The seemingly effortless, intuitive judgments and decisions made by experts — be they museum curators, stock traders, or chess grand masters — continue to fascinate both academia and the popular imagination. In this chapter, we propose that expert intuition refers to processes to which the decision maker does not have conscious access either because previously conscious, analytic processes have become automated to a point in which conscious attention is no longer necessary or as the result of cumulative, associative learning that has never been conscious. We also argue that non expert intuitive decision making is carried out in related ways.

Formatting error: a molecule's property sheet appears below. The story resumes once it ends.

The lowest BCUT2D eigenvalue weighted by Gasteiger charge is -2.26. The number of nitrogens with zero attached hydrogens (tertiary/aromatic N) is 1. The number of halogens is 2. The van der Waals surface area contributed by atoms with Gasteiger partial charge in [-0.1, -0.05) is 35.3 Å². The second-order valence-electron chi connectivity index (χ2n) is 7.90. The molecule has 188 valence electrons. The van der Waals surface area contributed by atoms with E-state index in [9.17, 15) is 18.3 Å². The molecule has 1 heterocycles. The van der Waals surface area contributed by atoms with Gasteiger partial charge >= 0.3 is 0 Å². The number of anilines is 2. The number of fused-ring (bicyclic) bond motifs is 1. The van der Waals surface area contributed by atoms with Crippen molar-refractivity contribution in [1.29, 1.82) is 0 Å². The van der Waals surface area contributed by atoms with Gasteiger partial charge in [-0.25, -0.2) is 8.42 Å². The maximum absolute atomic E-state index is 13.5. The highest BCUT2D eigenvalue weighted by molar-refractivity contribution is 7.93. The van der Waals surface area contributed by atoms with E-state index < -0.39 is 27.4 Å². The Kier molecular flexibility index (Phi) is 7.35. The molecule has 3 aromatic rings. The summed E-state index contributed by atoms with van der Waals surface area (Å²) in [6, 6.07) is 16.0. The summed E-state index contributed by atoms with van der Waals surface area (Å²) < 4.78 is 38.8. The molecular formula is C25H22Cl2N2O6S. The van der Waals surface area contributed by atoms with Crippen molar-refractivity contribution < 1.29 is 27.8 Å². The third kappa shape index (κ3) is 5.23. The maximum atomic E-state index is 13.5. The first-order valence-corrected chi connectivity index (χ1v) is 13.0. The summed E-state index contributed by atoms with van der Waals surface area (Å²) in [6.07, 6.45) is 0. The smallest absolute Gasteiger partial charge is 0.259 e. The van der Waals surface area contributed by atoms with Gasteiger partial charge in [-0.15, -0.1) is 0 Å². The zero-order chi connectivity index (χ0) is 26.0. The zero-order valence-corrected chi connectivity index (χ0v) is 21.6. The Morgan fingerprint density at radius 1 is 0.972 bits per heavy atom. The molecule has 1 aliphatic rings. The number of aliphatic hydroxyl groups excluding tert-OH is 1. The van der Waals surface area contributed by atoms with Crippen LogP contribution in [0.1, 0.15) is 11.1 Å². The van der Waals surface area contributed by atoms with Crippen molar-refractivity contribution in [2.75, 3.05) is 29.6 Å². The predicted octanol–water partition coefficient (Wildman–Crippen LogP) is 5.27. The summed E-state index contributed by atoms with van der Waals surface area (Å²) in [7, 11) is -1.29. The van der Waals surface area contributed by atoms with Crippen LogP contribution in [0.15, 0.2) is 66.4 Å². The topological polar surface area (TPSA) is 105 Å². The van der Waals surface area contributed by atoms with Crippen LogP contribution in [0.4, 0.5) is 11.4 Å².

Weber, Elke, and P. Lindemann. "From intuition to analysis: Making decisions with your head, your heart, or by the book." In Intuition in judgment and decision making, 191-208. Ed. Henning Plessner, Cornelia Betsch, and Tilmann Betsch. Mahwah, NJ: Lawrence Erlbaum, 2008.
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